Things started going downhill in '91-'92 when Street Fighter and Mortal Kombat became smash hits and nearly single-handedly destroyed the cooperative mode of game-playing. These games pit one player against the other in a fighting match, a genre that was to become dominant during the rest of the '90s. By 1997, GoldenEye turned the first-person shooter genre into one primarily based on player-vs.-player gameplay, rather than teaming up to fight a common enemy, as it could have easily gone if these games had been introduced in the 1980s. (I'm sure a video game version of Red Dawn would've been better than the movie.) I know that these games do allow for teaming up of players, but overwhelmingly they are played in me-against-you form.
Tellingly, there's an arcade game that looks superficially like Street Fighter or Mortal Kombat, but that came out in 1990 before the violence level hit its peak -- Pit-Fighter. It digitized live actors for its visuals, just like Mortal Kombat, and it involves nothing more complicated than beating the shit out of others, while a crowd cheers you on. However, unlike the direction that developed during the '90s, here if there are two or more people playing, it's them vs. a set of common enemies. (And since 1990 was still part of the '80s, there are no butt-kicking babes as there would be in later fighting games, just a couple of psycho metal chicks.)
Rising-crime times cause people to band together to take on the common threat that looks more and more like it won't go away on its own, and that is too strong for an individual to scare away. So there's a stronger feeling of community. Falling-crime times cause people to loosen those ties, since there's no longer a need for them. So there's a stronger culture of one-upsmanship, like Stuff White People Like.
Fourth, and related to the previous two, video game players were more altruistic toward each other, especially strangers. When violence is soaring, you not only have to band together to take it on, but be prepared to give things up in order to better your team-mates, not as though you were just a bunch of mercenaries. The real test of altruism is giving up something to benefit strangers, and of course that mostly took place in arcades, which died off when people stopped trusting strangers. I'm not an online game player, but from what I've observed of my brother, online game players aren't sending each other money through PayPal or something so that all involved can keep playing together. I know that YouTube celebrities get sent random gifts from their fans, but that's not what I mean -- first, because hardly anyone is that famous, and second because that's a hierarchical form of the groupies giving to the stars, not equals on a team giving up something to benefit the others.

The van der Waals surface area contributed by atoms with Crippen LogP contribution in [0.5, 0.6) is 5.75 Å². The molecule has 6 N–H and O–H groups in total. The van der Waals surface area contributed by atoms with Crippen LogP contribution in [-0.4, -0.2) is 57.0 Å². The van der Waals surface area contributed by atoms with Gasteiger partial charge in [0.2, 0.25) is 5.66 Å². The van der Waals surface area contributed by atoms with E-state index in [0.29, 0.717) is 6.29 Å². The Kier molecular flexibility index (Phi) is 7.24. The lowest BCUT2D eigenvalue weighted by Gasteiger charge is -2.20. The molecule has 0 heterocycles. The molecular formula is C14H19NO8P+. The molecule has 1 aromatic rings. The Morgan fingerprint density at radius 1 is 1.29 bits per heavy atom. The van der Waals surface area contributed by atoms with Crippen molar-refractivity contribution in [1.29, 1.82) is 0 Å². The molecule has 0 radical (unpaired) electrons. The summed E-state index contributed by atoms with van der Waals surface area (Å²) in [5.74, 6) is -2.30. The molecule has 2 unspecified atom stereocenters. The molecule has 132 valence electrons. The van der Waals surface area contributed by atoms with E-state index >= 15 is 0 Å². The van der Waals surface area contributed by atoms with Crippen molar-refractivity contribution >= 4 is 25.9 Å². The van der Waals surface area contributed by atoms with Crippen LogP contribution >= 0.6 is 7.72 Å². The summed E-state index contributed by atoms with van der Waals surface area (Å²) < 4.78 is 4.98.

During those cooperative games, sometimes you would have brought more quarters with you than your partner. So, even if they were as good or better than you skill-wise, they still might be kept from playing further just because of lower wealth at the outset. Well, that's not right, you thought, so you gave them a quarter and maybe another and maybe another still, just to keep them in the game with you. Sure, you got some small benefit to yourself from that -- namely, someone to help you get through the rest of the game -- but it was a net cost to you and net benefit to them.
In fact, I remember at least two times in elementary school when I purposefully brought five dollars or more in quarters to an arcade so that I could recruit someone to help me finally beat a game that I (or anyone else) could never beat alone. "Hey man, I got ten bucks in quarters -- five for me, five for you -- you wanna try to beat Final Fight?" That was a total stranger, a boy about my age. Another time I recruited some friends and acquaintances during recess to go beat Ninja Turtles at the bowling alley after school got out, and that would've been impossible if you tried by yourself. That time it was more like $20 split four ways, since that game allowed four people to play simultaneously.
It was very costly for a kid to do, and I didn't get a huge benefit from doing it, which is why I only did this twice (that I remember). But in those days you were more willing to take a hit so that others could join in and have fun, especially if you wound up kicking ass on some game that had forever thwarted your isolated attempts to beat it. I didn't make a big show about it or lord it over them, played down their thanks, and never expected anything in return, let alone ask for it. It was one of those rank-leveling things you have to do if you want a small team to help you out like that; it has to be egalitarian.
Most histories of video games are narrowly focused either on the technological changes or the rise and fall of various businesses. I haven't seen many social histories -- or even one, that I can think of anyway. Probably because the typical video game addict is the doesn't-relate-to-people systematizer, making the technology and market share data more appealing to them. Still, anyone born between about 1975 and 1984 lived through most of these major changes in the social aspects of video games, and could likely write a good history just off the top of their head. Something more extensive and in-depth than what I've done here, where I've only stuck to the aspects that relate to my larger interest in how social life and culture changes when the violence level is rising or falling.